Supplying the distribution channels with products is one of the obsessions of all companies. It is also a vital need, because without making the product available to the customer we will have a very difficult time buying it. For this reason, studying and analyzing the service levels of your products is a critical factor in providing good customer service and doing so efficiently.
The level of service can be defined as the number of orders that we are able to satisfy in a timely manner. Often the service level is also identified with the probability that a product is not out of stock. In any case, it is clear that the level of service tells us about the level of availability of our product that we give to the client. And it can be measured in time -what percentage of the time it is available-, in number of users -how many of those who wanted to buy it were able to do so- and in units -how many we were able to sell out of the total demanded-.
Rethink service levels
Not all of our products are the same. Some sell more, others are very profitable, others are sold very sporadically… And, ultimately, no two products provide the same profitability to the company. Although it is very tempting to believe that the ideal is to guarantee a 100% service level for all products, it is advisable to consider what the ideal levels are for each product or group of products.
To understand the different importance of each product we can go to the Pareto principle. This theory maintains that normally, 20% of a company’s products account for 80% of its sales and/or profits. The key to this principle lies not in the fact that this 80-20 distribution is always exact, but in the existing tendency for a smaller part of your product portfolio to produce a large part of the sales and/or profits.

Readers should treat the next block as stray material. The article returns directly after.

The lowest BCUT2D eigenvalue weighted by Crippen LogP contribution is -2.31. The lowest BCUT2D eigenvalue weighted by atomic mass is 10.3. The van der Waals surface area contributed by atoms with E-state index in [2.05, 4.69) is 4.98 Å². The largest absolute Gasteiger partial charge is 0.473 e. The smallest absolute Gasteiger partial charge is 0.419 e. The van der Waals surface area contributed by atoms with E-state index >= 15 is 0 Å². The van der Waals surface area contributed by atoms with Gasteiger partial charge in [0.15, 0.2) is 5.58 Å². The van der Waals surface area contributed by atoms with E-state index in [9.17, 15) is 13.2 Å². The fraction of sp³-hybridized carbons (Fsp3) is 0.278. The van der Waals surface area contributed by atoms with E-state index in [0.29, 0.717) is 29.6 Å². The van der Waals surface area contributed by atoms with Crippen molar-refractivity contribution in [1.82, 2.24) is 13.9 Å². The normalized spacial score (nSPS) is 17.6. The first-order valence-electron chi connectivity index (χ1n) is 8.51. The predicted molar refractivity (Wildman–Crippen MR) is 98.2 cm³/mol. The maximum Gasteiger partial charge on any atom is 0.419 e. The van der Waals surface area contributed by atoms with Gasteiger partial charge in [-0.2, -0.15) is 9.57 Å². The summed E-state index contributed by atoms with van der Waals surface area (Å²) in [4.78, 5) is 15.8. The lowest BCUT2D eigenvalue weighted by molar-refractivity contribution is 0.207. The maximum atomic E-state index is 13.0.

Accepting this theory as true, would it make sense to grant the same level of service to our flagship product and to the one that contributes the least in our catalogue? Also, especially when we consider that increasing the level of product availability has diminishing returns. In other words, it is much more expensive to go from 94% to 96% service level than from 80% to 82%.
A simple trick to help you in your approach
A quick way to catalog your products and their needs is to draw a grid in which one axis is sales volume and the other axis is product profitability.
Depending on where our products are located, we can follow different lines of action:
Low profitability and low demand
In this case, it is obvious that we are facing the worst products in our catalogue. The fact that they sell little and at a lower margin accentuates the costs associated with their level of service. Keeping it in stock is more complex, due to the greater difficulty in anticipating shipping needs, and its storage cost -either for your internal logistics or for your distribution channel– is high due to its low level of turnover. Similarly, you will not have the same cost efficiency when shipping packages as when shipping pallets.
It is important to analyze the possible convenience of discontinuing these products, if necessary, and it is difficult to justify demanding a very high level of service from them.